When a series of strange and increasingly malicious accidents befall a small rural village in Germany, the townspeople are slowly stirred towards rebellion in the midst of the brewing political and social unrest enveloping Eastern Europe in the years leading up to what will be the first World War. An historical anti-fairytale from acclaimed writer/director Michael Haneke, The White Ribbon explores the beautifully bleak and repressed landscape of rural pre-WWI Germany while allegorically depicting the heavy influence and inevitable consequences of fascist indoctrination.
The story is narrated by the town’s school teacher (who’s name is never mentioned) as he reflects on the strange incidents that gripped his hometown when he was a young man. The quiet unassuming village, structured around the lavish and expansive baron’s manor, tastes it’s first major scandal when the local doctor is nearly killed after being thrown from his horse after returning home from a long trip. The ensuing investigation points to foul play after the cause of the horse’s spill is traced to a thin wire tied low to the ground in front of the doctor’s house. This marks the beginning of the unusual accidents and as they progress and become more and more violent, it becomes apparent that the targets of these acts are of the aristocratic tier of the self-contained society.
Though Haneke’s White Ribbon is an artfully crafted film with layers of symbolism I probably can’t even begin to unravel or even understand, to me, and likely the average viewer, it unfolds like a slow paced mystery with no clear motivation or satisfying solution after two and a half hours. Like many of his films, the pacing is painfully slow at times, but unlike Cache or Funny Games, there’s hardly any tension and very few thrills making the whole experience meditative but ultimately unrewarding. The entire film feels like two+ hours of set up with no pay off. However, from a technical standpoint, the film contains great performances from its cast and is beautifully shot. Unfortunately it’s not enough to save it from a story that’s presented like a novel being read to you by your grandfather.
Though shot entirely in black and white, The White Ribbon proves to be a visual treat with a compositional beauty that can be likened to beautifully stoic old photographs of the early 1900s. The landscapes all have a dark and majestic quality and the 1080p HD AVC codec framed at 1.85:1 makes every shot look like a clean crisp Ansel-esque photograph. The black levels are also controlled nicely, though a loss in quality can be seen in some of the softly lit night scenes, and overall Haneke does an excellent job of maintaining detail and depth in grayscale. Though it’s by no means vibrant, it’s easily one of the most unique looking films to come by in quite awhile.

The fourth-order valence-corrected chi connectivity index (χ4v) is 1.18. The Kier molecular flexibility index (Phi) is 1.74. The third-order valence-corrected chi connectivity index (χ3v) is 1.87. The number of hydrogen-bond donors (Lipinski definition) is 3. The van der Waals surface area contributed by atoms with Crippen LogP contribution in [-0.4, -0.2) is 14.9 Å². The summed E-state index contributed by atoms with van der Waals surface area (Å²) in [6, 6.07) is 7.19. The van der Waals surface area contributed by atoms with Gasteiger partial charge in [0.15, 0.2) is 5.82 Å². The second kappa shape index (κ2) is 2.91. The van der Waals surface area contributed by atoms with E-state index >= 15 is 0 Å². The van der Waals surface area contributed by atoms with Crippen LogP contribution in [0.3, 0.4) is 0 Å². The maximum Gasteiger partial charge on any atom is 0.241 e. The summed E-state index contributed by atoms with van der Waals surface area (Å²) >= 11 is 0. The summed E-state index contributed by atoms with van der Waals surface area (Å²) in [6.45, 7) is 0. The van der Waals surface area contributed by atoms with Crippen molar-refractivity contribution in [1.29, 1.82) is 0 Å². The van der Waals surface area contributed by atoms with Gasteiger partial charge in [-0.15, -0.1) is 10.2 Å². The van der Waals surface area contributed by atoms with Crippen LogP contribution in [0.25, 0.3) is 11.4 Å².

White Ribbon is very much a dialogue driven movie and as such the German DTS HD Master Audio presents dialogue that is very crisp and clean. There’s very little offered when it comes to sound, mostly the ambient noises of the small agricultural village and occasional tension building crescendos. Though it won’t necessarily give your surround sound system a proper workout, it’s part of Haneke’s intended experience and helps narrow focus on what the characters are, or are not, saying.
My only real beef (and I’m not sure if Audio is the right section to complain about it) is that the subtitles are incredibly difficult to read. The letters are white, rather than the usual and easier to read yellow, and the font is unusually small creating several occasions where I missed crucial dialogue when the white words were practically invisible over a white background. Definitely annoying.
There’s a somewhat satisfying triad of features here, and though it would’ve been nice to have more content explaining his film and method in depth, Haneke has a reputation for being oblique. The extras, totaling in at about an hour and half, include:
- Making of “The White Ribbon”
An relatively in depth behind the scenes featurette showing the making of White Ribbon. Includes footage on set and interviews with the auteur himself Michael Haneke. If your going to watch the film, watching this featurette is an absolute must for understanding what exactly the story was about. Before watching this I was pretty confused regarding the thematic and emotional core of the film. This definitely helped explain the purpose of the story a bit and put everything into perspective.
- My Life
A mini biography about the filmmaker Michael Haneke. Haneke discusses his life leading up to and during his career as a writer/director and admits to his ambiguous and open ended style of storytelling.
- Theatrical Trailer
The White Ribbon is not a masterpiece, but considering Haneke’s style and past films, it’s a commendable addition to his cinema canon. It’s undoubtedly a beautiful looking film that accurately portrays Germany during the pre War period, but as a thriller it leaves much to be desired. At it’s best it is a dark and unsettling look at religious oppression/repression but will only leave you with a lingering feeling of unease and little else.